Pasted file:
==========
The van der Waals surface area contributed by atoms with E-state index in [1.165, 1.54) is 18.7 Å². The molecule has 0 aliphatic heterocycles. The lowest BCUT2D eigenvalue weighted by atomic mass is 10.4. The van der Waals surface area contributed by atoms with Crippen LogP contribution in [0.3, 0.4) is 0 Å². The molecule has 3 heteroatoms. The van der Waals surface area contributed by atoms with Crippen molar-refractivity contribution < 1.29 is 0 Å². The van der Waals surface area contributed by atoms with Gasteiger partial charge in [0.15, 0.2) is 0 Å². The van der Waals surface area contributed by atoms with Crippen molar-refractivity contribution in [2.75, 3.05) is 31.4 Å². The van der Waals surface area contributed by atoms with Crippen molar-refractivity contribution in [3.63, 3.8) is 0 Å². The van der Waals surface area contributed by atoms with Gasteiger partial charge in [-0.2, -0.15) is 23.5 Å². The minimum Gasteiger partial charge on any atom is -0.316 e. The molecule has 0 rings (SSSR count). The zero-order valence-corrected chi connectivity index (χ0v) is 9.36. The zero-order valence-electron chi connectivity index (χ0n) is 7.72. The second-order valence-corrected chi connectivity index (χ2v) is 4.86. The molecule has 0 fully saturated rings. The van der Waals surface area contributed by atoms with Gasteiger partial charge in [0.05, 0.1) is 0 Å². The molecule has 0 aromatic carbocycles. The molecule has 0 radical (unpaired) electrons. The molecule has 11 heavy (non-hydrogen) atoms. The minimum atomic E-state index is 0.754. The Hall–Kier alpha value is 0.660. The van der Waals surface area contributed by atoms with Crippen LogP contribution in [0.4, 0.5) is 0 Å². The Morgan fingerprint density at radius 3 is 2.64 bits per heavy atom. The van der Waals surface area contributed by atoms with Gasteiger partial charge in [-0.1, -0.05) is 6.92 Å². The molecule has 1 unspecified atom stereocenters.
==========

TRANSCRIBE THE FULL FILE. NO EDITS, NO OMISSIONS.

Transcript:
The van der Waals surface area contributed by atoms with E-state index in [1.165, 1.54) is 18.7 Å². The molecule has 0 aliphatic heterocycles. The lowest BCUT2D eigenvalue weighted by atomic mass is 10.4. The van der Waals surface area contributed by atoms with Crippen LogP contribution in [0.3, 0.4) is 0 Å². The molecule has 3 heteroatoms. The van der Waals surface area contributed by atoms with Crippen molar-refractivity contribution < 1.29 is 0 Å². The van der Waals surface area contributed by atoms with Gasteiger partial charge in [0.15, 0.2) is 0 Å². The van der Waals surface area contributed by atoms with Crippen molar-refractivity contribution in [2.75, 3.05) is 31.4 Å². The van der Waals surface area contributed by atoms with Crippen molar-refractivity contribution in [3.63, 3.8) is 0 Å². The van der Waals surface area contributed by atoms with Gasteiger partial charge in [-0.2, -0.15) is 23.5 Å². The minimum Gasteiger partial charge on any atom is -0.316 e. The molecule has 0 rings (SSSR count). The zero-order valence-corrected chi connectivity index (χ0v) is 9.36. The zero-order valence-electron chi connectivity index (χ0n) is 7.72. The second-order valence-corrected chi connectivity index (χ2v) is 4.86. The molecule has 0 fully saturated rings. The van der Waals surface area contributed by atoms with Gasteiger partial charge in [0.05, 0.1) is 0 Å². The molecule has 0 aromatic carbocycles. The molecule has 0 radical (unpaired) electrons. The molecule has 11 heavy (non-hydrogen) atoms. The minimum atomic E-state index is 0.754. The Hall–Kier alpha value is 0.660. The van der Waals surface area contributed by atoms with Crippen LogP contribution in [0.4, 0.5) is 0 Å². The Morgan fingerprint density at radius 3 is 2.64 bits per heavy atom. The van der Waals surface area contributed by atoms with Gasteiger partial charge in [-0.1, -0.05) is 6.92 Å². The molecule has 1 unspecified atom stereocenters.